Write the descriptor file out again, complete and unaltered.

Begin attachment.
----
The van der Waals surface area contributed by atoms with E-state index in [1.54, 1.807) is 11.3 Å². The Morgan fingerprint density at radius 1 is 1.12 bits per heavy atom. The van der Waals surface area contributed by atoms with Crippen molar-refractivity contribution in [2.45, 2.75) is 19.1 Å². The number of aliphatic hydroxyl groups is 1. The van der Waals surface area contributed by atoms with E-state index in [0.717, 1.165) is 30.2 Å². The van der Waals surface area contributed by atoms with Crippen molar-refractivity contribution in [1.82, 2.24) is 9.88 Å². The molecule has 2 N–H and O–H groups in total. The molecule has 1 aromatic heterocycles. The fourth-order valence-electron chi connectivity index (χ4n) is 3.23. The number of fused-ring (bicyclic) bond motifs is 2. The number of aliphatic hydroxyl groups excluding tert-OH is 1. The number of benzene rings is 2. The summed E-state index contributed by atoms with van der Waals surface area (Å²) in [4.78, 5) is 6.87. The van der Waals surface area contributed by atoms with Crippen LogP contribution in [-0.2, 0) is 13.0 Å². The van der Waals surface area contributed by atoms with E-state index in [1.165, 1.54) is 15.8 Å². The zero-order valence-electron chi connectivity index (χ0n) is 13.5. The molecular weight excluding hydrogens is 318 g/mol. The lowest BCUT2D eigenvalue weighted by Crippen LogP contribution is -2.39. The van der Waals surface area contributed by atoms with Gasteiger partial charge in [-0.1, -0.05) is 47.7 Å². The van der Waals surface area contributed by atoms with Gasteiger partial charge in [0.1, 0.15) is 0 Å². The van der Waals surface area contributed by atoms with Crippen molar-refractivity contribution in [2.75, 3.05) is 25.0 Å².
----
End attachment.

The van der Waals surface area contributed by atoms with E-state index in [1.54, 1.807) is 11.3 Å². The Morgan fingerprint density at radius 1 is 1.12 bits per heavy atom. The van der Waals surface area contributed by atoms with Crippen molar-refractivity contribution in [2.45, 2.75) is 19.1 Å². The number of aliphatic hydroxyl groups is 1. The van der Waals surface area contributed by atoms with E-state index in [0.717, 1.165) is 30.2 Å². The van der Waals surface area contributed by atoms with Crippen molar-refractivity contribution in [1.82, 2.24) is 9.88 Å². The molecule has 2 N–H and O–H groups in total. The molecule has 1 aromatic heterocycles. The fourth-order valence-electron chi connectivity index (χ4n) is 3.23. The number of fused-ring (bicyclic) bond motifs is 2. The number of aliphatic hydroxyl groups excluding tert-OH is 1. The number of benzene rings is 2. The summed E-state index contributed by atoms with van der Waals surface area (Å²) in [4.78, 5) is 6.87. The van der Waals surface area contributed by atoms with Crippen LogP contribution in [-0.2, 0) is 13.0 Å². The van der Waals surface area contributed by atoms with E-state index in [1.165, 1.54) is 15.8 Å². The zero-order valence-electron chi connectivity index (χ0n) is 13.5. The molecular weight excluding hydrogens is 318 g/mol. The lowest BCUT2D eigenvalue weighted by Crippen LogP contribution is -2.39. The van der Waals surface area contributed by atoms with Gasteiger partial charge in [-0.1, -0.05) is 47.7 Å². The van der Waals surface area contributed by atoms with Gasteiger partial charge in [0.1, 0.15) is 0 Å². The van der Waals surface area contributed by atoms with Crippen molar-refractivity contribution in [2.75, 3.05) is 25.0 Å².